I went to sleep with the window open and was greeted with the smell of the lemon orchard outside my window when I woke.
We poked around Ravello’s main piazza, got lost trying to depart, and decamped for the town of Amalfi. Amalfi, the former medieval maritime republic, is at sea level unlike most of the hamlets on the coast. This funnels the roadway right down through the throngs of beachgoers and tourists. It was Saturday morning and it was mayhem. There was absolutely no place to park and, worse, no place to stop or turn around. You had to drive fully into and out of the town in order to turn around and try again. This we did perhaps six times. Then I made the decision to dump my parents on their own for sightseeing. It felt like such a wrong thing to do so early in the trip but also so very very right. I needed a tour guide break. I shot out of Amalfi alone towards Positano to retrieve a ceramic patio table my Dad had coveted the day before. As I drove I convinced myself that they were adults and could handle things alone. What could go wrong with them all to themselves? Well … about twenty minutes later I got a call from the Amalfi head of the Carabinieri police force — no, no just kidding. They did fine. See above, befuddled Italians left in wake. A few hours later I swung back through Amalfi, snagged my parents, and we began our journey away from the coast and into Basilicata.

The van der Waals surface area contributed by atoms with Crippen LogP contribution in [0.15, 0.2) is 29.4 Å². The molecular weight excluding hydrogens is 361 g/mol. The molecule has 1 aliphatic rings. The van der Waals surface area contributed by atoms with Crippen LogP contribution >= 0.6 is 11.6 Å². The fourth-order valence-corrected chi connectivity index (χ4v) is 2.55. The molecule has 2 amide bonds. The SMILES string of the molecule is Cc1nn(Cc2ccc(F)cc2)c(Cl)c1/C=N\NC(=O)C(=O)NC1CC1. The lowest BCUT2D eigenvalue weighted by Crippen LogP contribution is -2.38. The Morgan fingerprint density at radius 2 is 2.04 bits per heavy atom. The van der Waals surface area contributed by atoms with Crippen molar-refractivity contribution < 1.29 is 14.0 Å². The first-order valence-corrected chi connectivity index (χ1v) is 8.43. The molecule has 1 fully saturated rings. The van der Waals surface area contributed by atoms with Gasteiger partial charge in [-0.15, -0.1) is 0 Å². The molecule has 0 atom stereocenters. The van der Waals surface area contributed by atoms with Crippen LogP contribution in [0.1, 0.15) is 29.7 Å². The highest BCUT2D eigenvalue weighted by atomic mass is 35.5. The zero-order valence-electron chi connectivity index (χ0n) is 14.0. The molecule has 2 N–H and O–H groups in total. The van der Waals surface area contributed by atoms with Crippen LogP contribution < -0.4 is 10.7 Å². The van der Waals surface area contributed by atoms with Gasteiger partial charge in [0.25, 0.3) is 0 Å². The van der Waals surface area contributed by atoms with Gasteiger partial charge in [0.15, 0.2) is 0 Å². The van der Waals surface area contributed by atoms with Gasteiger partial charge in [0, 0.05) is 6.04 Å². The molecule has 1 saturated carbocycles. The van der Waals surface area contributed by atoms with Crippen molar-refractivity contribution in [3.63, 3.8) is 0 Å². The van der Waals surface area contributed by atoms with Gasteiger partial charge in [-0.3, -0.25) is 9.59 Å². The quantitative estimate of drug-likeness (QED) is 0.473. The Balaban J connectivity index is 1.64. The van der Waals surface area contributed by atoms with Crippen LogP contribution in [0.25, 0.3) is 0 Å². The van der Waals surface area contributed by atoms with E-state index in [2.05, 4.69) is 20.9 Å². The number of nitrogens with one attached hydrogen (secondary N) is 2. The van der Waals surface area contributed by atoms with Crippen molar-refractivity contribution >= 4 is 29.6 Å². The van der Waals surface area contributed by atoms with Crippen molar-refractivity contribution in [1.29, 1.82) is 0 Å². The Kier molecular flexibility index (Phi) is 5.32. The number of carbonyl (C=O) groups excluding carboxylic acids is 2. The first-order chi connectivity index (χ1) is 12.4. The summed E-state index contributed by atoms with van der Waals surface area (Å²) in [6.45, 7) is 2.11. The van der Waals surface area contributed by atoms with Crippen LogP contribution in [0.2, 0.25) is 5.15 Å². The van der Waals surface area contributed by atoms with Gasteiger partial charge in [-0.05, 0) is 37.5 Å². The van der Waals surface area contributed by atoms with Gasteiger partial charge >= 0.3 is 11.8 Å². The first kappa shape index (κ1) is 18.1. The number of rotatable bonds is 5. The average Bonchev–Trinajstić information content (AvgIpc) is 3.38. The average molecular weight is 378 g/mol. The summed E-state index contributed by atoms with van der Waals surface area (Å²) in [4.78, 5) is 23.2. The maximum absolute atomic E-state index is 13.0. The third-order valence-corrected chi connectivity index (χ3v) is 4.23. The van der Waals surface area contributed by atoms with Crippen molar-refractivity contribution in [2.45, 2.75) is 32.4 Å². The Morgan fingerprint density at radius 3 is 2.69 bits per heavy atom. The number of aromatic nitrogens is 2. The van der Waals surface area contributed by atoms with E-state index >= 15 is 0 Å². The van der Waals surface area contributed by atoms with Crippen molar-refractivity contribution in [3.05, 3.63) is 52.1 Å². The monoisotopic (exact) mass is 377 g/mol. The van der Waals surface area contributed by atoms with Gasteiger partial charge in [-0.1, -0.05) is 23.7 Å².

I guess I was just intoxicated to be off the coast on the open road of the A3 autostrada — and happy that my mother was no longer palpitating — but this sense of freedom got us fantastically lost. Well, not lost. I knew where we were, heading into Calabria rather than Basilicata. Just not where we should have been. We stopped at a gas station (with a stunning view of the town of Sala Consilina) so that I could study the map. In a way, these highway-side gas stations seem very American. Not sure why. But I think it did for my father too because he went inside to get a cup of coffee thinking, I’m sure, certainly I can get a cup of “real” American java at a gas station! He thought wrong, of course. See, my father loves coffee in the most American style: in great, dilute volume. To him, coffee is as much a social accessory as it is a beverage — something to be paused over, contemplated, and repeatedly refilled. He simply refuses to pound a shot of high-octane espresso. But he suffered in silence this time having spent much of the last trip to Italy being jibed by my brother and I. He basically opted for a cappuccino whenever he wanted a coffee. (Despite some waiters surprised at the order. In Italy it is mostly a breakfast drink.) Poor dad. Even the caffè lungo was not lungo enough.